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Green Building Bible, Fourth Edition
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    I'm about to have a 3rd blower-door test performed on my house. The first one was in 2004, prior to any renovations and came in at 12.5ACH@50Pa. The next one, in early 2006 (but before all the renovations were completed) came in at 6.4ACH@50Pa.

    Now I'm leading a local "EcoAction" project for our community and have teamed up with an energy auditor. He has eight sets of blower door test equipment and said he'd train me and the students working on the project how to perform the tests. So we're going to re-test my house next week. I'm guessing it will come in at about 4ACH@50Pa now (having had old leaky skylights replaced). We'll then enter the new data in hot2000 and see how it compares with my measured energy consumption over the last year or so (though I have weekly meter readings going back to August 2005).

    Part of the EcoAction project is to measure the baseline consumption of typical properties in the community and then re-assess after any improvements are done. Air leakage reduction is one of the best measures in terms of ROI that can be performed, but measurements have to be taken. So we're going to be offering free blower door tests to people who want to participate. Should be interesting!

    Paul in Montreal.
    Will you travel? :wink:
    Posted By: Nick ParsonsWill you travel?

    I could be persuaded, not sure the equipment will fit into carry-on luggage though!

    The good news is that there are various energy audit programs here that charge only $150 for an energy assessment (which includes blower door test). If you do a 2nd test post-renovation, you get $100 of the $150 back, plus whatever grant based on the level of improvement. The only problem is that very very few people have taken advantage of this program.

    I'm working with local community groups and the Urban Planning department at McGill University to try and create awareness in the community and bootstrap people into making energy efficiency improvements. Part of this project involves measurement, hence the blower door testing as reducing air leakage in old houses can have huge paybacks, both in terms of reduced energy usage but as well as improved interior comfort in winter due to raised RH levels (quite the opposite problem of the UK I think).

    Paul in Montreal.
    That sounds brilliant. I hope you manage to get more take-up.
    • CommentTimeApr 18th 2013
    Posted By: Paul in MontrealPart of the EcoAction project is to measure the baseline consumption of typical properties in the community and then re-assess after any improvements are done
    About time it was done properly, well done.
    Any chance of you hopping on a flight to Copenhagen Paul?

    Just got a quote for a blower door test here in Sweden, an eye watering £645!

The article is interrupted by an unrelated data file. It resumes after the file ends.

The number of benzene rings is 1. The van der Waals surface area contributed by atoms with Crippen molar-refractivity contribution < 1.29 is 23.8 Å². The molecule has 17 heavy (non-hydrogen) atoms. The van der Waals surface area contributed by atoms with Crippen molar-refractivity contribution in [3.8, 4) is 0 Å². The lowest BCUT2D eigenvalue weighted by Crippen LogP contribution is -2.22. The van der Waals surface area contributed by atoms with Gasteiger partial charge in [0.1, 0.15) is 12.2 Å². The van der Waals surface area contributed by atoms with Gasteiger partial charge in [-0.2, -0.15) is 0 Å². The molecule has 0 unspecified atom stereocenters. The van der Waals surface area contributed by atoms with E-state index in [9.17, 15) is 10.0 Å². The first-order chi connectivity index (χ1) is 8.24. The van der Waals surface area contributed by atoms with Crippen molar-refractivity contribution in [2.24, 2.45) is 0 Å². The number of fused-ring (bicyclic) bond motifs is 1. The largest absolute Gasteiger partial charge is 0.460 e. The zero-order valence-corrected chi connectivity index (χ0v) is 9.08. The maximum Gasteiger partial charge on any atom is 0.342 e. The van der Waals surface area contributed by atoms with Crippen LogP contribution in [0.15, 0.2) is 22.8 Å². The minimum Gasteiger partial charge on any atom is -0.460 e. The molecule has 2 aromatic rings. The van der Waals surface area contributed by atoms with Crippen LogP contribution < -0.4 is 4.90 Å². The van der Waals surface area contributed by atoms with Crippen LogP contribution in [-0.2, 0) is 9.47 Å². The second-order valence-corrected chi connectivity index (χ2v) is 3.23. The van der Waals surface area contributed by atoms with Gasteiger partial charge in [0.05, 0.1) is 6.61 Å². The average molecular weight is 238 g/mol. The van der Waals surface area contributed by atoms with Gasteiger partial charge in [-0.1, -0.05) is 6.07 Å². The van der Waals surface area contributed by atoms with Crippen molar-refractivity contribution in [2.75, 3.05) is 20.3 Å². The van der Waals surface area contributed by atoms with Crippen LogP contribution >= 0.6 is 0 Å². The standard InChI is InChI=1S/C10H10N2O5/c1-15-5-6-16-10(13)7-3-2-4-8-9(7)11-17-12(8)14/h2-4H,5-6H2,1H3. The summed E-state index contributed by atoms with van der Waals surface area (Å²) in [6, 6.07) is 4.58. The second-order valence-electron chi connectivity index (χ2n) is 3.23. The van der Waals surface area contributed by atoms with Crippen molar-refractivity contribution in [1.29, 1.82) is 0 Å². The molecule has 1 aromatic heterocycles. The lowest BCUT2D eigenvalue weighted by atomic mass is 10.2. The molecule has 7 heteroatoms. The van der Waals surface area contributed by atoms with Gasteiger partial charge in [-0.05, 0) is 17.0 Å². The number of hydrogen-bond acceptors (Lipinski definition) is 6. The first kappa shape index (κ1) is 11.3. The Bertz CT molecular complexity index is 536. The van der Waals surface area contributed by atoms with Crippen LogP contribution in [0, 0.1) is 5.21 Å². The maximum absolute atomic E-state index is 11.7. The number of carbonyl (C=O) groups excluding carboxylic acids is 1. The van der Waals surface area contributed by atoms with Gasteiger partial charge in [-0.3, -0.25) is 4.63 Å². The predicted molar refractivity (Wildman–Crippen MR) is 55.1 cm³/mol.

I'm really conflicted as whether to get it done at that price.

    I'm not going for certification so it's not absolutely necessary on that front but at the same time I'd like to have confirmation that I haven't left a gaping hole somewhere particularly in the bottom corners of the roof where there are multiple folds of membrane to deal with and a error could be made.

    I will have to take a look at the bank balance over the weekend and see if the expense can be justified.
    Posted By: Chris P BaconAny chance of you hopping on a flight to Copenhagen Paul?

    I'd love to - the cost you were quoted would pretty much pay for the flight, though I might have to pay baggage fees. Maybe I could become an itinerant blower-door tester! The system I'll be using is supposedly very fast to setup/tear down so I'm looking forward to trying it out on Wednesday, and am anxious to see if the result is anywhere near what I've predicted. If so, it will be pretty good for a 115 year old house!

    Paul in Montreal.
    • CommentAuthorTimSmall
    • CommentTimeApr 19th 2013
    Posted By: Chris P BaconI'd like to have confirmation that I haven't left a gaping hole somewhere particularly in the bottom corners of the roof where there are multiple folds of membrane to deal with and a error could be made

    If you haven't already, then I'd recommend taking a look at the DIY leak testing thread.

    Reasonable car rad fan - ebay £10.
    Old PC power supply, or battery charger to power it - £15.
    Disco smoke machine - £45.
    Hand help smoke machine - £30.
    Bit of plywood etc. to stick it in a door / window - £10.

    Total: £110

    If you want to get some actual hard figures out (instead of just test using it for leak detection) then add:

    Bit of tube to stick on the back of the fan £10.
    Hand-held anemometer £40.
    Plastic tube + food dye for manometer £5.

    extras: £55

    I can really recommend it - will be doing some more leak testing on my place on Monday - you don't have to fit in with someone else's schedule either.

    Thanks Tim I might just resort to the DIY method if I can't get a more competitive quote.

    After doing a bit of Googling I found another guy closer to me but he has just replied with a quote of approx. £690 + £60 an hour if it goes over 4 hours!
    • CommentTimeApr 19th 2013
    Take lots of pictures, even of the manual and part numbers, then we may be able to copy the kit.
    The UK building regs default value for air permeability testing is 10 m3/m2/hr - ie for a 100m2 house, you would be allowed 1000m3 of air to enter the house at 50Pa pressure. To make your own you need a manometer to measure the air flow, and 1000m3/hr is a lot of air - a bit much for a radiator car fan.
    • CommentTimeApr 21st 2013 edited
    Posted By: brazenscroll1000m3/hr is a lot of air
    1/3 kg a second or 0.28 m^3.s^-1. I would have though a large car fan would do that. 2 certainly would.
    • CommentAuthorTimSmall
    • CommentTimeApr 21st 2013 edited
    Posted By: brazenscrollUK building regs default [10 Ach - ] 1000m3/hr is a lot of air

    Yeah, but hopefully his house won't be anywhere near that pants! :bigsmile: